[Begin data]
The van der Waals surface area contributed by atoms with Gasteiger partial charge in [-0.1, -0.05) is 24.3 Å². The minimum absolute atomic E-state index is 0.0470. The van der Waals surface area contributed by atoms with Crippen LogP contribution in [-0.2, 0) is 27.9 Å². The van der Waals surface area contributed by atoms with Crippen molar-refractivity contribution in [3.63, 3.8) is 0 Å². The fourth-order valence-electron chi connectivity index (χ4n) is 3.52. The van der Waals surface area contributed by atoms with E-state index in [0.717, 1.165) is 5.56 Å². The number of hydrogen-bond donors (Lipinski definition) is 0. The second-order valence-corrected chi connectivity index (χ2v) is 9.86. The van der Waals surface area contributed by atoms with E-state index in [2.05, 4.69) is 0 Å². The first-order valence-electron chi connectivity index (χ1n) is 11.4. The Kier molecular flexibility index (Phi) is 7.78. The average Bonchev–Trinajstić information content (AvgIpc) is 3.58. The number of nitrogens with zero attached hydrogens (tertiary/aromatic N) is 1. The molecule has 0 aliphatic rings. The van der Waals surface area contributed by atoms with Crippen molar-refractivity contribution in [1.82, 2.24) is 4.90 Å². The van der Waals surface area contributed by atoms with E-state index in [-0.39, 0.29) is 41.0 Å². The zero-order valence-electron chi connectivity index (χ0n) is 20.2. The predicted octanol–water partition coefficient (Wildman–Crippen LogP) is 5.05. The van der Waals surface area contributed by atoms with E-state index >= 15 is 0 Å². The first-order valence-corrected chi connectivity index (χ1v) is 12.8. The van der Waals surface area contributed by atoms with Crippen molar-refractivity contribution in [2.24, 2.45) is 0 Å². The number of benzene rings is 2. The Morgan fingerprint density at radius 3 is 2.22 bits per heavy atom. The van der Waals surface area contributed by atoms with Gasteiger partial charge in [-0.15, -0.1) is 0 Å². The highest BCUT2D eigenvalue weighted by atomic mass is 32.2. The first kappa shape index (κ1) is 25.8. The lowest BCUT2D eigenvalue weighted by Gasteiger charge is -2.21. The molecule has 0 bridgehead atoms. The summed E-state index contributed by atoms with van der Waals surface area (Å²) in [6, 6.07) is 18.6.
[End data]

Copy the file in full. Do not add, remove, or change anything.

The van der Waals surface area contributed by atoms with Gasteiger partial charge in [-0.1, -0.05) is 24.3 Å². The minimum absolute atomic E-state index is 0.0470. The van der Waals surface area contributed by atoms with Crippen LogP contribution in [-0.2, 0) is 27.9 Å². The van der Waals surface area contributed by atoms with Crippen molar-refractivity contribution in [3.63, 3.8) is 0 Å². The fourth-order valence-electron chi connectivity index (χ4n) is 3.52. The van der Waals surface area contributed by atoms with E-state index in [0.717, 1.165) is 5.56 Å². The number of hydrogen-bond donors (Lipinski definition) is 0. The second-order valence-corrected chi connectivity index (χ2v) is 9.86. The van der Waals surface area contributed by atoms with E-state index in [2.05, 4.69) is 0 Å². The first-order valence-electron chi connectivity index (χ1n) is 11.4. The Kier molecular flexibility index (Phi) is 7.78. The average Bonchev–Trinajstić information content (AvgIpc) is 3.58. The number of nitrogens with zero attached hydrogens (tertiary/aromatic N) is 1. The molecule has 0 aliphatic rings. The van der Waals surface area contributed by atoms with Crippen molar-refractivity contribution in [1.82, 2.24) is 4.90 Å². The van der Waals surface area contributed by atoms with E-state index in [-0.39, 0.29) is 41.0 Å². The zero-order valence-electron chi connectivity index (χ0n) is 20.2. The predicted octanol–water partition coefficient (Wildman–Crippen LogP) is 5.05. The van der Waals surface area contributed by atoms with E-state index >= 15 is 0 Å². The first-order valence-corrected chi connectivity index (χ1v) is 12.8. The van der Waals surface area contributed by atoms with Crippen molar-refractivity contribution in [2.24, 2.45) is 0 Å². The number of benzene rings is 2. The Morgan fingerprint density at radius 3 is 2.22 bits per heavy atom. The van der Waals surface area contributed by atoms with Gasteiger partial charge in [-0.15, -0.1) is 0 Å². The highest BCUT2D eigenvalue weighted by atomic mass is 32.2. The first kappa shape index (κ1) is 25.8. The lowest BCUT2D eigenvalue weighted by Gasteiger charge is -2.21. The molecule has 0 bridgehead atoms. The summed E-state index contributed by atoms with van der Waals surface area (Å²) in [6, 6.07) is 18.6.